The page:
Itís no fish tale, Catch a net full of benefits from omega-3s
Fish oil has quickly become one of the most common supplements purchased by consumers and for good reason. Research studies have shown it to be beneficial for numerous conditions, and especially related to the heart.
Despite its benefits, there are problems with fish oils of which you need to be aware. It is not just a matter of going into a store and buying whatís on the shelf. You may not be getting what you think you are.
Omega fatty acids: It can be confusing
The key ingredients of fish oil are called omega-3 fatty acids (called omega-3ís for short). However, you should realize that there are several types of omega-3ís, and there are also other fatty acids, such as omega-6ís, all of which can have some benefits and are commonly purchased by consumers. What to take can be confusing, so let me clarify.
First, there are two main omega-3ís in fish oil, eicosapentaenoic acid (EPA) and docosahexaenoic acid (DHA). Another omega-3 is alpha-linoleic acid, which is found primarily in plant oils, such as flaxseed. What you need to know is that omega-3ís from fish oil are much more potent than omega-3ís from plants.
Second, omega-6 fatty acids, found in evening primrose oil and borage oil, are often taken by consumers along with omega-3ís. What you need to know is that omega-6ís and omega-3ís compete with each other for binding sites in the body. Taking fish oil containing these herbs, or combination products with both omega-3ís and omega-6ís, can often negate each othersí benefits, so you should avoid taking them together.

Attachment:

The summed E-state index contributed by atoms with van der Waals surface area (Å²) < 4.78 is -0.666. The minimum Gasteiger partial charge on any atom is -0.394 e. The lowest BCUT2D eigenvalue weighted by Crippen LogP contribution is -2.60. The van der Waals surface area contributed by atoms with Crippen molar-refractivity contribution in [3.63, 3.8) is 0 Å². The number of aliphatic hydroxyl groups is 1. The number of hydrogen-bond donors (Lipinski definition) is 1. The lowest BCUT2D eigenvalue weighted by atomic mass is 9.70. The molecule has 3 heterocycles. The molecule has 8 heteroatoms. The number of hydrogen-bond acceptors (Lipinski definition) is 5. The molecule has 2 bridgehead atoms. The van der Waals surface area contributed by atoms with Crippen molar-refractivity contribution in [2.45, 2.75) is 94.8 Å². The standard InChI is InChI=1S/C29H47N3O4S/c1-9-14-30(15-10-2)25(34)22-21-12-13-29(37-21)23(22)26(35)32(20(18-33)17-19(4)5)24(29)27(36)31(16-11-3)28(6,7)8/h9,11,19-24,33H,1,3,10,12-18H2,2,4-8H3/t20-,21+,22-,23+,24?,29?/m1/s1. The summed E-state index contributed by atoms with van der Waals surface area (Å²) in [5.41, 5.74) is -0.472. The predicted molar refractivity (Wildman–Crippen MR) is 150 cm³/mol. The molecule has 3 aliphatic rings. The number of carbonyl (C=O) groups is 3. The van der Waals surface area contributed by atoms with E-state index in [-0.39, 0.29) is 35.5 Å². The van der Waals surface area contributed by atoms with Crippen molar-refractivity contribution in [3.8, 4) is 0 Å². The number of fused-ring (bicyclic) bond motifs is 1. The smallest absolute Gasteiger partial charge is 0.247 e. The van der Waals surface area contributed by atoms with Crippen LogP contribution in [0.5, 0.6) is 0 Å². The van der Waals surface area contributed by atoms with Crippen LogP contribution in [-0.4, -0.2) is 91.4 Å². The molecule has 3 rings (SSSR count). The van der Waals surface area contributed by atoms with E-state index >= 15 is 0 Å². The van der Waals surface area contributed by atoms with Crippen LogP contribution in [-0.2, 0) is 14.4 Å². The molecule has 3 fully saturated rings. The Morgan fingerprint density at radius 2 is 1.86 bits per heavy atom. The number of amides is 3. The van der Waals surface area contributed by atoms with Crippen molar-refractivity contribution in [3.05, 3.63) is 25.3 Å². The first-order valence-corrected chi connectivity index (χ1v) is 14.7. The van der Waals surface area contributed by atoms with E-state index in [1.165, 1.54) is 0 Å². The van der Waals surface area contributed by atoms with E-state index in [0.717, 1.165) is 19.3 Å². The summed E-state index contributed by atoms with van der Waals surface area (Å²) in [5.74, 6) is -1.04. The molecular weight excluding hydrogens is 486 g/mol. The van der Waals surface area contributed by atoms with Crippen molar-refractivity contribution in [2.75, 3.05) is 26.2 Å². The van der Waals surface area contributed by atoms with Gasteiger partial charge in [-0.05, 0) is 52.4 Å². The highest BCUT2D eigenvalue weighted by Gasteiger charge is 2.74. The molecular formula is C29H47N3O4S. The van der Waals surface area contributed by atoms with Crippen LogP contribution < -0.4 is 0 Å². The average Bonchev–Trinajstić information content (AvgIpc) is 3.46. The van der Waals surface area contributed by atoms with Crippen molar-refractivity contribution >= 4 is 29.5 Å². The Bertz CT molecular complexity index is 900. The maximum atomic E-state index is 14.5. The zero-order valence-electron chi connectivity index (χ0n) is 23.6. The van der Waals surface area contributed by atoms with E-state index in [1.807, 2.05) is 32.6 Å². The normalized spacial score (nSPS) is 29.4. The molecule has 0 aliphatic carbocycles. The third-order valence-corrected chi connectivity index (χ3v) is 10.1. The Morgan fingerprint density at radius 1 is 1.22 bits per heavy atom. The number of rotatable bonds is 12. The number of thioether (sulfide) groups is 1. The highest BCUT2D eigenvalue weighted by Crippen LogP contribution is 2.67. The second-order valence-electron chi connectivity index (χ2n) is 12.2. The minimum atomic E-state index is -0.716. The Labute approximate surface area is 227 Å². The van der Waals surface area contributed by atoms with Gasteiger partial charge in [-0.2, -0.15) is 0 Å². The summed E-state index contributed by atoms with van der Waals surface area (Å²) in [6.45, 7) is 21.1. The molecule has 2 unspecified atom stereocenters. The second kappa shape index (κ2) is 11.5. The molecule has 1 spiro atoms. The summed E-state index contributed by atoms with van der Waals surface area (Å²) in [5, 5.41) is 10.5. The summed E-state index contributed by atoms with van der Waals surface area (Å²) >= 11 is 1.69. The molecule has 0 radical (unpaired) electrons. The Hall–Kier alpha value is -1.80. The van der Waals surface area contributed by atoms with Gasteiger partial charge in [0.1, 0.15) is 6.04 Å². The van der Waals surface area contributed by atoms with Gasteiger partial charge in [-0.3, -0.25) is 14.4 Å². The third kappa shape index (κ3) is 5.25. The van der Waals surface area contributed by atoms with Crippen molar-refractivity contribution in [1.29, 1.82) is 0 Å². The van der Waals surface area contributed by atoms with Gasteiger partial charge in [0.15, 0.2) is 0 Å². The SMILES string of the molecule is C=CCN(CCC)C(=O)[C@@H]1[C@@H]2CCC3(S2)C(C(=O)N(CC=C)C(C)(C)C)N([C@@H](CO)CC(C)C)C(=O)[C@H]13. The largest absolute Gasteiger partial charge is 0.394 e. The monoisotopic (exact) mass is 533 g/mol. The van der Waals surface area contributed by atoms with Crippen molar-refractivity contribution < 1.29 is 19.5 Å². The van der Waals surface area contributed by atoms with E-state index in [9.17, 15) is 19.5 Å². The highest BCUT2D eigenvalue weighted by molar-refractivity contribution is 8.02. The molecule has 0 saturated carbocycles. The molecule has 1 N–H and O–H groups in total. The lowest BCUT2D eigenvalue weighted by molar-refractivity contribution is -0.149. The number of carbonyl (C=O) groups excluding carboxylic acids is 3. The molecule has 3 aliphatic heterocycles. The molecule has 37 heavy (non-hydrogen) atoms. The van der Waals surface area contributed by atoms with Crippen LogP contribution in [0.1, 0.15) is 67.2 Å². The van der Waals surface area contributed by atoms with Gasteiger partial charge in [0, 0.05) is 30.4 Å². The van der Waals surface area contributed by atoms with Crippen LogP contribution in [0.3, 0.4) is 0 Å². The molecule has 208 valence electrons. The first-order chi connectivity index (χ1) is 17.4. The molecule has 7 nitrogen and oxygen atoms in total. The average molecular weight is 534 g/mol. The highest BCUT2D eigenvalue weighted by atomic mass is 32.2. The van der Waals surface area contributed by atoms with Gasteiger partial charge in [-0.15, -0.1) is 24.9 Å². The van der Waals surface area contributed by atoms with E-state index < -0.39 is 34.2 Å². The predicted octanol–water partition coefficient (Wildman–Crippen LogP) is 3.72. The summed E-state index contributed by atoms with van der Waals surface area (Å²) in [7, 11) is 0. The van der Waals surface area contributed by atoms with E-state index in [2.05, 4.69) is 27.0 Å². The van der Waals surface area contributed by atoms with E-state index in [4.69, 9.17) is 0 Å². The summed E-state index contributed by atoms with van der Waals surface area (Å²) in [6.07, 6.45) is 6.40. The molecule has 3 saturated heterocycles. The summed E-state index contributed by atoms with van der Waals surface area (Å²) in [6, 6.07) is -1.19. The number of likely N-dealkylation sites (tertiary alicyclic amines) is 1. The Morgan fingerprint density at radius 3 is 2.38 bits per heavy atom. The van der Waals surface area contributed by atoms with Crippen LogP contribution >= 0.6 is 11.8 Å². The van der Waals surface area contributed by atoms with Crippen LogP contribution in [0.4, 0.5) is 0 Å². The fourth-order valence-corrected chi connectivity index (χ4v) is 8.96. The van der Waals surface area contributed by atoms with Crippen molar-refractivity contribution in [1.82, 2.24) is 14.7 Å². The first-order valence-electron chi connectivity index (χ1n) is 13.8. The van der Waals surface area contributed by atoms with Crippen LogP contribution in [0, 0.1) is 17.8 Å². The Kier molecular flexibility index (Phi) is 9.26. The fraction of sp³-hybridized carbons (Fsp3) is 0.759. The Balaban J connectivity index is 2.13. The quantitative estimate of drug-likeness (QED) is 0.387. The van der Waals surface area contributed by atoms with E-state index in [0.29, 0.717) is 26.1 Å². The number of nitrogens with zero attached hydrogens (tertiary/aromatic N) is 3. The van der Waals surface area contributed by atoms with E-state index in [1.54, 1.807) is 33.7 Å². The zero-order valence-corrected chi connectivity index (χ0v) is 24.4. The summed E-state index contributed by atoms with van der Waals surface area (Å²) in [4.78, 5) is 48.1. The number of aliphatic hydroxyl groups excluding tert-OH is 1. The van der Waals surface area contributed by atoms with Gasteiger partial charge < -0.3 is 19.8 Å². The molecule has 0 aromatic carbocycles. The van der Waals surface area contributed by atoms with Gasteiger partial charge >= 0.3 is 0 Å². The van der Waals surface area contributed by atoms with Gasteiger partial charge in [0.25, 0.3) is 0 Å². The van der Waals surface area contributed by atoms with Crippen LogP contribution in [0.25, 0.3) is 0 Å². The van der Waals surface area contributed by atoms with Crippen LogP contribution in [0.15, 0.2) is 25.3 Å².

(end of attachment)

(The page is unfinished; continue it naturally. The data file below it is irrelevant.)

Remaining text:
Fast facts on fish Oil
HEART BENEFITS OF FISH OIL
- Heart disease prevention (primary prevention)
- Decreased mortality from heart disease (secondary prevention)
- Angioplasty: reduces re-clogging
- Coronary Artery Bypass Surgery: reduces re-clogging
- Diabetes: prevents diabetic-related heart disease
- Heart failure
- Heart transplantation
How much is enough?
- Fish oils are usually made from mackerel, herring, tuna, halibut, salmon, cod liver, whale blubber, seal blubber, or krill.
- Fish oils usually contain small amounts of vitamin E to prevent spoilage.
- Fish oils may be combined with calcium, iron, or vitamins A, B1, B2, B3, C, or D.
- Fish oils many be combined with antioxidants or contain natural antioxidants.
A major problem consumers have is to know how much fish oil is needed to obtain the maximum benefits. Many manufacturers recommend taking 1000 mg (1 gram) total of DHA plus EPA daily, but all studies showing the benefits of fish oil utilize 3-4 grams per day. So, if you are only taking one capsule a day of regular fish oil (which usually equates to one gram or less), you will obtain some benefit, but not the maximum.
Side effects of fish oil: What is too much?
Taking too little is one problem, but taking too much is another. If you take the recommended 3-4 grams per day, side effects are uncommon. Even so, you still may have a fishy aftertaste or ďfish burp,Ē halitosis, heartburn, nausea, loose stools, or rash. However, you can decrease these side effects by taking the fish oil with meals or freezing them.
A more serious issue is that doses greater than 3-4 grams can increase the risk of bleeding, especially if you take blood thinners or aspirin. Some fish oil preparations (like cod liver oil) contain large amounts of vitamin A and vitamin D, which can cause toxicities if taken in large amounts or for a long time. Large doses can also adversely affect immune function and can increase LDL cholesterol (the ďbadĒ cholesterol) in some people. This latter effect can be negated by taking garlic supplements.